It's Time for Lance Armstrong's Next Tour

FILE - This Aug. 24, 2009 file photo shows Lance Armstrong during the opening session of the Livestrong Global Cancer Summit
FILE - This Aug. 24, 2009 file photo shows Lance Armstrong during the opening session of the Livestrong Global Cancer Summit in Dublin, Ireland. Armstrong said Wednesday, Oct. 17, 2012, he is stepping down as chairman of his Livestrong cancer-fighting charity so the group can focus on its mission instead of its founder's problems. The move came a week after the U.S. Anti-Doping Agency released a massive report detailing allegations of widespread doping by Armstrong and his teams when he won the Tour de France seven consecutive times from 1999 to 2005. (AP Photo/Peter Morrison, File)

I've swallowed everything about the Lance Armstrong/Livestrong controversy whole. I am a nonprofit consultant that helps organizations find their way out of big messes. I find that messes are always symptomatic of larger illnesses (please forgive the pun) and that they are often opportunities to rethink and figure out what is right and true.

Here's what I believe is right and true.

Lance Armstrong is a hero to millions afflicted with cancer. I don't believe that it is about how many medals he has (or doesn't have). It's about the fact that he made a decision to touch peoples' lives as a cancer survivor. The statistics speak for themselves. Livestrong has raised millions to fight for a cure. Lance has talked to and sat with thousands of cancer survivors over these years and no one will strip the medals of hope he placed around the neck of each of them.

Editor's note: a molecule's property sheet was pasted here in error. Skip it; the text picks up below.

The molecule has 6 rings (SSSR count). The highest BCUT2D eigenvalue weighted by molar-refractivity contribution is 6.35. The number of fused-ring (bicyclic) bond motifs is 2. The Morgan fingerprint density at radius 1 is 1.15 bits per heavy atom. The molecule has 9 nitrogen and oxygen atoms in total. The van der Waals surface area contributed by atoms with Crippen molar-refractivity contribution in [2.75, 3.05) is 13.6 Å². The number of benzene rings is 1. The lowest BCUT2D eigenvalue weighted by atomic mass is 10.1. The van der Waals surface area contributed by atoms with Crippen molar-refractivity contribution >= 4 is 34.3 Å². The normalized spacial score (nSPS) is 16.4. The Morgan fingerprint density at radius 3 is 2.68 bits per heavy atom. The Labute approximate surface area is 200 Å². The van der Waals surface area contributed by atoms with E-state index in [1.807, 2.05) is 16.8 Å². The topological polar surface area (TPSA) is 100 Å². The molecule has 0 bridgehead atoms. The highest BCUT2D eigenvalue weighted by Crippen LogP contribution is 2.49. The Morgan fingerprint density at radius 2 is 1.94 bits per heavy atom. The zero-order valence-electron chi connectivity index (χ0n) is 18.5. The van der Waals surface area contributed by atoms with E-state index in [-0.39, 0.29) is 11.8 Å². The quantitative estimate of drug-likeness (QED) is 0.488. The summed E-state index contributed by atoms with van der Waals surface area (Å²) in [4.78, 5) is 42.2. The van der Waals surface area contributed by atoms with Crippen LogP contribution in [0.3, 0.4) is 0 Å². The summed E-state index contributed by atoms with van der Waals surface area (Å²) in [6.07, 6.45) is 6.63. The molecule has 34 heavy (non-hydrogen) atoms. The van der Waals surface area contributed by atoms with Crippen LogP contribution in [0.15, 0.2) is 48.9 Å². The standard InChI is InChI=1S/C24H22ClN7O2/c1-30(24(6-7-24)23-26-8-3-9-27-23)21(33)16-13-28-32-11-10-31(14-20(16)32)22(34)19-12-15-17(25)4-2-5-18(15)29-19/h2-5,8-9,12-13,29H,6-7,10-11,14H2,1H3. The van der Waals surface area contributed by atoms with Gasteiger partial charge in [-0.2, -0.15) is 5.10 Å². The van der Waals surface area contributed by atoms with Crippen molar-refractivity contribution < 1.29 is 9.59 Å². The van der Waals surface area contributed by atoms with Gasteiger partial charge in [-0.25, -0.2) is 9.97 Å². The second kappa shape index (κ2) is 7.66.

It absolutely stinks when our heroes fail us. But what is it about him that cast him as a failure? He cheated to win. More than once. OK, I get it. That is bad. But let me be provocative for a moment. If you had cancer -- if you had it bad -- would you cheat to beat it if you could? I am thinking long and hard about this.

So Lance Armstrong is a tough cancer survivor who did what it took to be a champion. In one arena he crossed the line. But maybe where it really counts, he became a true champion -- for all cancer survivors everywhere.

And that's a role he cannot be not be stripped of. He should't be.

So here's my recommendation. The last thing we should do is hide Lance under the staircase like evil Muggle stepparents.

Lance Armstrong needs to get back on the road. In a car this time. Not as a celebrity, not with an entourage, not even with his agent. Maybe just a few friends. I'm picturing a smart car. He does, after all, have a lot to learn.

Once a month or once a quarter, Lance should hit the road. He should map out a route that enables him to visit the most numbers of hospitals large and small. He should visit the cancer wards. No fanfare. He should sit by bedsides and listen. He should hang a figurative medal of hope around the neck of each person he meets. Maybe he'll talk about the choices he has made and what they feel like. I bet those cancer patients will hear his story a bit differently from others.

No press while Lance is there. Livestrong Communications staff should keep them away until Lance is back in his car and back on the tour route. Then the local press might just want to talk to the folks he coached. Not to hear Lance's stories but to hear theirs. These stories will fuel Livestrong's work.

I am not a cancer survivor so I don't know for sure. But I'm betting that a guy who helped to build a $30-50 million organization to fight cancer and has beaten it himself would still be a hero to me.